Roman Catholics in the Indian city of Mumbai (Bombay) have received Muslim support in protests against the release of the movie, The Da Vinci Code.
Audrey Tautou and Tom Hanks star in The Da Vinci Code film
Film censors have cleared the movie for release in India on 19 May.
An umbrella organisation of Islamic clerics in Mumbai have labelled the film as "blasphemous" because it spreads "lies" about Jesus Christ.
One Roman Catholic activist has gone on what he says is a "hunger strike until death" unless the film is banned.
"The Holy Koran recognises Jesus as a prophet. What the book says is an insult to both Christians and Muslims," Maulana Mansoor Ali Khan, general secretary of the All-India Sunni Jamiyat-ul-Ulema, told the Reuters news agency.
The Da Vinci Code has generated controversy around the world
"Muslims in India will help their Christian brothers protest this attack on our common religious belief," he said.
His stance was supported by Syed Noori, president of Mumbai-based Raza Academy, a Muslim cultural organisation that organises protests on issues concerning Islam.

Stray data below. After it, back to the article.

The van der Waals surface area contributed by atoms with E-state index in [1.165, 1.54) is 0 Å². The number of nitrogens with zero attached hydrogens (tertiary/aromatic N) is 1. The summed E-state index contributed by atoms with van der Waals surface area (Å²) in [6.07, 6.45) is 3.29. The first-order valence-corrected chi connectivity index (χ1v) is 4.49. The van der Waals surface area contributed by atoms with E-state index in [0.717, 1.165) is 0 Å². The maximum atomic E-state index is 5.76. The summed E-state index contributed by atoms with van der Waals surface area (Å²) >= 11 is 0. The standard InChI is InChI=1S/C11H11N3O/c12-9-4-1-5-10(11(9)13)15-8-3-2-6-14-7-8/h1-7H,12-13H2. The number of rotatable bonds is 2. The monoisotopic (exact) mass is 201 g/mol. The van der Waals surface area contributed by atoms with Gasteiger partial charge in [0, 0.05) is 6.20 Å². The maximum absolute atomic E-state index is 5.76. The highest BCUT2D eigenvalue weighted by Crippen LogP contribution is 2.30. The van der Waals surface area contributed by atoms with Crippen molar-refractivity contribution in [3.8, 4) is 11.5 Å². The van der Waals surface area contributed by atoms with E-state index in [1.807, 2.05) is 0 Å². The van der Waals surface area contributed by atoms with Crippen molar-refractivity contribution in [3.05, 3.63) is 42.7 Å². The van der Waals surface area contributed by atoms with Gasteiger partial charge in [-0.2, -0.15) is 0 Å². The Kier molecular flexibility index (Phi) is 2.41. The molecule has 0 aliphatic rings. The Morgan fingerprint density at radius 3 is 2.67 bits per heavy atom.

"If the government doesn't do anything, we will try our own ways of stopping the film from being shown," he said. "We are prepared for violent protests in India if needed."
A Roman Catholic activist, Joseph Dias, began a hunger strike on Tuesday which he said would be continued until the film is banned.
Earlier this month hundreds of Catholic demonstrators gathered outside a convent school in Mumbai in protest over the film's release.
Da Vinci Code author Dan Brown explores the premise that Jesus married Mary Magdalene and produced children, whose descendants are alive today.
The Catholic Secular Forum has described the film as "offensive" because hits "certain basic foundations of the religion".
India's Central Board of Film Certification said Tuesday it would give the movie an adult rating if the film-makers agreed to a disclaimer at the start of the movie saying it was a work of fiction.
"There is a visual of self-flagellation and limited amount of nudity in (one) particular scene," board member Vinayak Azad told the AFP news agency. "It has got adult content."
One of the three Catholic representatives of the five-member board, the Rev Myron Pereira, said that it was cleared because the contention that Christ married was "fictional".
"But it does not portray anything in an obscene fashion," he said. "People can protest about anything since we live in a democracy."
It is estimated that there are about 18m Roman Catholics in India, with 500,000 living in Mumbai. The Christian community comprises about 2% of India's population of over one billion.